A heat wave occurred in Southern California spiking temperatures to triple digits causing people at Pierce College to change their routines.
According to the Pierce College Weather Station, Aug. 28 reached a record high of 111. The previous record of 109 was set back in 2005.
Beth Benne, director of the Pierce College Health Center, said that the heat has affected students on campus because students reported encountering higher stress levels. Students are more short tempered in the heat and it increases stress levels.
“We had more crisis in the first four days of the semester than I can remember having,” Benne said.
Benne said students combine the heat with layered clothing, didn’t bring enough water, they aren’t eating, because they aren’t hungry, due to the heat and it culminates in mood swings.
The rise in temperatures also restricted people from their usual schedules such as the Pierce coaches, athletes, and students who were confined indoors as a result of the dangers of dehydration and other heat related illnesses.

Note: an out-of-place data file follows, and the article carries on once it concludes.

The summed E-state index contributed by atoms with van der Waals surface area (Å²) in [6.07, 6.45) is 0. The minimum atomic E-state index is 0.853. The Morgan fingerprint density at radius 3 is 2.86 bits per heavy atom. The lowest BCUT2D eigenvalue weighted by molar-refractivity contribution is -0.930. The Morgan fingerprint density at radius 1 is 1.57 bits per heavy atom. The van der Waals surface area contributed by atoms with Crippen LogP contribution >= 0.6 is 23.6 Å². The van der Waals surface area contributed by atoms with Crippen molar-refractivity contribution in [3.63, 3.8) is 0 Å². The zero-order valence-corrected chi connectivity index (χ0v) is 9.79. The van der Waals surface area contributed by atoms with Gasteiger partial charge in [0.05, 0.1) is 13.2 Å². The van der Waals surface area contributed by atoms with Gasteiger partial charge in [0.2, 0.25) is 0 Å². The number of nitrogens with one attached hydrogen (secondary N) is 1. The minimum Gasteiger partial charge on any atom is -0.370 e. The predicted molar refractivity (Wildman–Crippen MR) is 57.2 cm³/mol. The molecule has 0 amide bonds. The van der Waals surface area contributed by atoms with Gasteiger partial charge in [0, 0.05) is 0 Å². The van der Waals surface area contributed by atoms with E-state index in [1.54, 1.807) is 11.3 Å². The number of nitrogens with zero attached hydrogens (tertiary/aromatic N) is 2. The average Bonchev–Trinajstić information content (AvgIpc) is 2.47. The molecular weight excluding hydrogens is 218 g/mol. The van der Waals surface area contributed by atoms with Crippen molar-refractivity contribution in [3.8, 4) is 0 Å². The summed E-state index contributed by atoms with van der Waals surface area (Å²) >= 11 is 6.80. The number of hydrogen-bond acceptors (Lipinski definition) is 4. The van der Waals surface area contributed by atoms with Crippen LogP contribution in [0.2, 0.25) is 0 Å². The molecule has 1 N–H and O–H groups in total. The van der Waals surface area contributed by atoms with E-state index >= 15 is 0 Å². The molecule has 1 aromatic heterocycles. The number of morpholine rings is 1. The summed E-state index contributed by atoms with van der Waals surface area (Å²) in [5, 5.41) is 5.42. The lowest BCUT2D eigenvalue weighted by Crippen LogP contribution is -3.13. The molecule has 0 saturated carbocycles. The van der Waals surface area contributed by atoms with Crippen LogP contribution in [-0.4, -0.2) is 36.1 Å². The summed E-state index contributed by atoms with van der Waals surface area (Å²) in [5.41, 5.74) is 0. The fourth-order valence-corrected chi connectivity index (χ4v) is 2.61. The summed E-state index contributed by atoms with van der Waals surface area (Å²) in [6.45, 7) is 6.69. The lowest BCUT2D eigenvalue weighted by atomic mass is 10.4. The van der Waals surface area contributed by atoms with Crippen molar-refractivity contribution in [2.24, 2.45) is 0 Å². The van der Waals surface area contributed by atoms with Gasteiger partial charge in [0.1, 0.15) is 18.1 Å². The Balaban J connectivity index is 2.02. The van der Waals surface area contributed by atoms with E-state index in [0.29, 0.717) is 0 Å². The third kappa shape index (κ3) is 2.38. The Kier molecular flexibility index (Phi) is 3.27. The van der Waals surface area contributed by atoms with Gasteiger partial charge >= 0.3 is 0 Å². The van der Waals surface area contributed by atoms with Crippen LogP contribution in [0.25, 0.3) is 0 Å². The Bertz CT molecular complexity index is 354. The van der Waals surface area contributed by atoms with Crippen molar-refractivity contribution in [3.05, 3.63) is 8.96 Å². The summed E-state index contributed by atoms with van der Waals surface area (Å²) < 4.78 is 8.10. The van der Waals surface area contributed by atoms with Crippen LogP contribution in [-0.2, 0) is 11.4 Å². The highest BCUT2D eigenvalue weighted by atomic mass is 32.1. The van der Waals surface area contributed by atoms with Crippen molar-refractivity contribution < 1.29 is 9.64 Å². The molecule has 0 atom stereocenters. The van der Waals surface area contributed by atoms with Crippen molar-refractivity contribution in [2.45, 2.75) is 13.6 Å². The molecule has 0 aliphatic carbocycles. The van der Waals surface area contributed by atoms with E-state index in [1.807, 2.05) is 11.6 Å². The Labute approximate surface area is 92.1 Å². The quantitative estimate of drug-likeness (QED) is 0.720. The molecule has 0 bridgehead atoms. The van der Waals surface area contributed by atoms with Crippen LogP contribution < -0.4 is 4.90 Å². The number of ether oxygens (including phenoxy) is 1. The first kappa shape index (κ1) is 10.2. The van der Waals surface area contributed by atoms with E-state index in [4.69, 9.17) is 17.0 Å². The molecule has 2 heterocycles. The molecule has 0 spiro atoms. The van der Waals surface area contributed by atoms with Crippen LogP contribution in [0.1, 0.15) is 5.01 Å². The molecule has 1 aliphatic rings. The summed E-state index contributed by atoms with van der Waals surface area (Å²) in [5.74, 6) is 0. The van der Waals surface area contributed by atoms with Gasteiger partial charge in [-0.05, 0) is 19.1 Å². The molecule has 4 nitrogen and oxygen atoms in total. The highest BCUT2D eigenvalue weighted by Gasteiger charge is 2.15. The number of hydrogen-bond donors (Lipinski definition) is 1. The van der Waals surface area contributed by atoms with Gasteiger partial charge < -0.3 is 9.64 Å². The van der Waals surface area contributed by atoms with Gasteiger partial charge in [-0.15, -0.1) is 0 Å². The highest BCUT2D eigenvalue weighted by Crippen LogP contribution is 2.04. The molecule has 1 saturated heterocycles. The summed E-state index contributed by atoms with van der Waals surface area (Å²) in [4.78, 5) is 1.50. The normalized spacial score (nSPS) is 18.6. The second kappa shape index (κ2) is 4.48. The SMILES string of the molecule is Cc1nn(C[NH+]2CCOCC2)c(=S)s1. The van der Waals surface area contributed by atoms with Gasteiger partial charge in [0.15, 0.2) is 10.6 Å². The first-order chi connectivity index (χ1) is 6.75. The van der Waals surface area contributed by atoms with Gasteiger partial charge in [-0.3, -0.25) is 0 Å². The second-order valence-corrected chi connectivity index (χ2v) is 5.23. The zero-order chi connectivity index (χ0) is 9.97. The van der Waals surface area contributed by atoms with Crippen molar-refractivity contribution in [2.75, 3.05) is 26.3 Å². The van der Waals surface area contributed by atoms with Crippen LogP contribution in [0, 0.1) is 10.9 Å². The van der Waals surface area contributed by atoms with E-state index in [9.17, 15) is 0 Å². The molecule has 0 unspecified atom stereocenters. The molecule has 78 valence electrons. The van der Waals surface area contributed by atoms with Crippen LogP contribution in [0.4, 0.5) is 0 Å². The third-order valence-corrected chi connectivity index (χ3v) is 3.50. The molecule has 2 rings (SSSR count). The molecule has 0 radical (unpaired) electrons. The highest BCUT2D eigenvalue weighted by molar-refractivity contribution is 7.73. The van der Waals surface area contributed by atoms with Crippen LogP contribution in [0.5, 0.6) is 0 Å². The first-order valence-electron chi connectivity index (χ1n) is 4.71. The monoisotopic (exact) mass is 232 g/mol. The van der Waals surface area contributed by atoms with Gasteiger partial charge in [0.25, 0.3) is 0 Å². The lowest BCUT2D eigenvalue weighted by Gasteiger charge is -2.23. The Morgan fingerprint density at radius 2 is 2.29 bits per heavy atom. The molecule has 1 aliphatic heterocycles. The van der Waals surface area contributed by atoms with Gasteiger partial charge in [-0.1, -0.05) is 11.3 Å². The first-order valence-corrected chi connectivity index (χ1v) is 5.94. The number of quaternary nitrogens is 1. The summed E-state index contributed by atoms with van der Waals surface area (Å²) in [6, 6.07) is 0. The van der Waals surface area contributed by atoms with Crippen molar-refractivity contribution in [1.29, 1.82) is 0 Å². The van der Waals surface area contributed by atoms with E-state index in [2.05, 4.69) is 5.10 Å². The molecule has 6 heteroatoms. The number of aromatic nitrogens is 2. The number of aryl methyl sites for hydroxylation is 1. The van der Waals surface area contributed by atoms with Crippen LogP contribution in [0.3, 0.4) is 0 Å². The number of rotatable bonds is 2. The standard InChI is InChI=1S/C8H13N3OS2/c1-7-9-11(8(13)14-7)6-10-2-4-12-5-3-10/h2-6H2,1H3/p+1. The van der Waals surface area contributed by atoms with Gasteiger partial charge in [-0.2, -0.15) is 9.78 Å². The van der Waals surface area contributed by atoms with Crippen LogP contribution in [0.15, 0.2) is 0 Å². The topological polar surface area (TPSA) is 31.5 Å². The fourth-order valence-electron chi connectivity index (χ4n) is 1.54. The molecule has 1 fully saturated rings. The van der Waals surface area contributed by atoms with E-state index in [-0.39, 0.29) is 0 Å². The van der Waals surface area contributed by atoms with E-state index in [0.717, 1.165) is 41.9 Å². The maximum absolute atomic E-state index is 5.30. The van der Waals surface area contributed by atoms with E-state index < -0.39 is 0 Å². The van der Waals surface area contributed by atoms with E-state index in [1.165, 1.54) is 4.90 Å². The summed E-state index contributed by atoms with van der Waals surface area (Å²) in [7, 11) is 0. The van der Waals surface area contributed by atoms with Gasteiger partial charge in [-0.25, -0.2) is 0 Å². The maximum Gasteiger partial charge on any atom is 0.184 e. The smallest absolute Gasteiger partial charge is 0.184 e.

Women’s soccer head coach Adolfo Perez said that the heat wave has affected them in a lot of ways. Since they are in season the weather has prohibited them from doing normal practices.
Other athletes feel similar to what Perez mentioned.
“I feel it affected the way we train,” basketball player Christian Guillory said. “We can’t really go outside for long periods of time. Really got to stay hydrated.”
To counter the lingering high temperatures Benne had some ideas to offer.
“Carrying an umbrella or a parasol to protect someone from the direct sunlight is important,” Benne said. “Hydration, hydration, hydration. Drinking plenty of water is essential.”